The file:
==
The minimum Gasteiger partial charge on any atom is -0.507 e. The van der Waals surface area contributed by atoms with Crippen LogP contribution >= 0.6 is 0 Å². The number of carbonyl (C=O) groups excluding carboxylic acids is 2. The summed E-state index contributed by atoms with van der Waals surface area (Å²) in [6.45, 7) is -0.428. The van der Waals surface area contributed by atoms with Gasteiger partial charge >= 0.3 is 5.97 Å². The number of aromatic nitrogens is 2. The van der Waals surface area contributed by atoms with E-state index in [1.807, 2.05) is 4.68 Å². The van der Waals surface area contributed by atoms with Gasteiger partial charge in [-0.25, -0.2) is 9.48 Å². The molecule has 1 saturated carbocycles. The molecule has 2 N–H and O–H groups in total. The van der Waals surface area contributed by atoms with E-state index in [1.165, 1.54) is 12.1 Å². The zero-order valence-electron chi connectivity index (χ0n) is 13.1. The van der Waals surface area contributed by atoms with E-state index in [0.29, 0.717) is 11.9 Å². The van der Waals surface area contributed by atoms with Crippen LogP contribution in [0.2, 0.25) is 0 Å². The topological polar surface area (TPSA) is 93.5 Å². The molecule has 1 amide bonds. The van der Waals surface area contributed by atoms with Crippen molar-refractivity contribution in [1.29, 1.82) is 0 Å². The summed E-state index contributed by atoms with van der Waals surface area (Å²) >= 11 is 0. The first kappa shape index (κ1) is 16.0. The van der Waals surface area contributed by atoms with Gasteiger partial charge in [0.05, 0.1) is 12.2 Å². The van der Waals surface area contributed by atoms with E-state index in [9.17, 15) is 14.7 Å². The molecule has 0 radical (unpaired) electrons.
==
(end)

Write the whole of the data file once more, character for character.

The minimum Gasteiger partial charge on any atom is -0.507 e. The van der Waals surface area contributed by atoms with Crippen LogP contribution >= 0.6 is 0 Å². The number of carbonyl (C=O) groups excluding carboxylic acids is 2. The summed E-state index contributed by atoms with van der Waals surface area (Å²) in [6.45, 7) is -0.428. The van der Waals surface area contributed by atoms with Gasteiger partial charge >= 0.3 is 5.97 Å². The number of aromatic nitrogens is 2. The van der Waals surface area contributed by atoms with E-state index in [1.807, 2.05) is 4.68 Å². The van der Waals surface area contributed by atoms with Gasteiger partial charge in [-0.25, -0.2) is 9.48 Å². The molecule has 1 saturated carbocycles. The molecule has 2 N–H and O–H groups in total. The van der Waals surface area contributed by atoms with E-state index in [1.165, 1.54) is 12.1 Å². The zero-order valence-electron chi connectivity index (χ0n) is 13.1. The van der Waals surface area contributed by atoms with E-state index in [0.29, 0.717) is 11.9 Å². The van der Waals surface area contributed by atoms with Crippen LogP contribution in [0.2, 0.25) is 0 Å². The topological polar surface area (TPSA) is 93.5 Å². The molecule has 1 amide bonds. The van der Waals surface area contributed by atoms with Crippen molar-refractivity contribution in [1.29, 1.82) is 0 Å². The summed E-state index contributed by atoms with van der Waals surface area (Å²) >= 11 is 0. The first kappa shape index (κ1) is 16.0. The van der Waals surface area contributed by atoms with Gasteiger partial charge in [0.05, 0.1) is 12.2 Å². The van der Waals surface area contributed by atoms with E-state index in [9.17, 15) is 14.7 Å². The molecule has 0 radical (unpaired) electrons.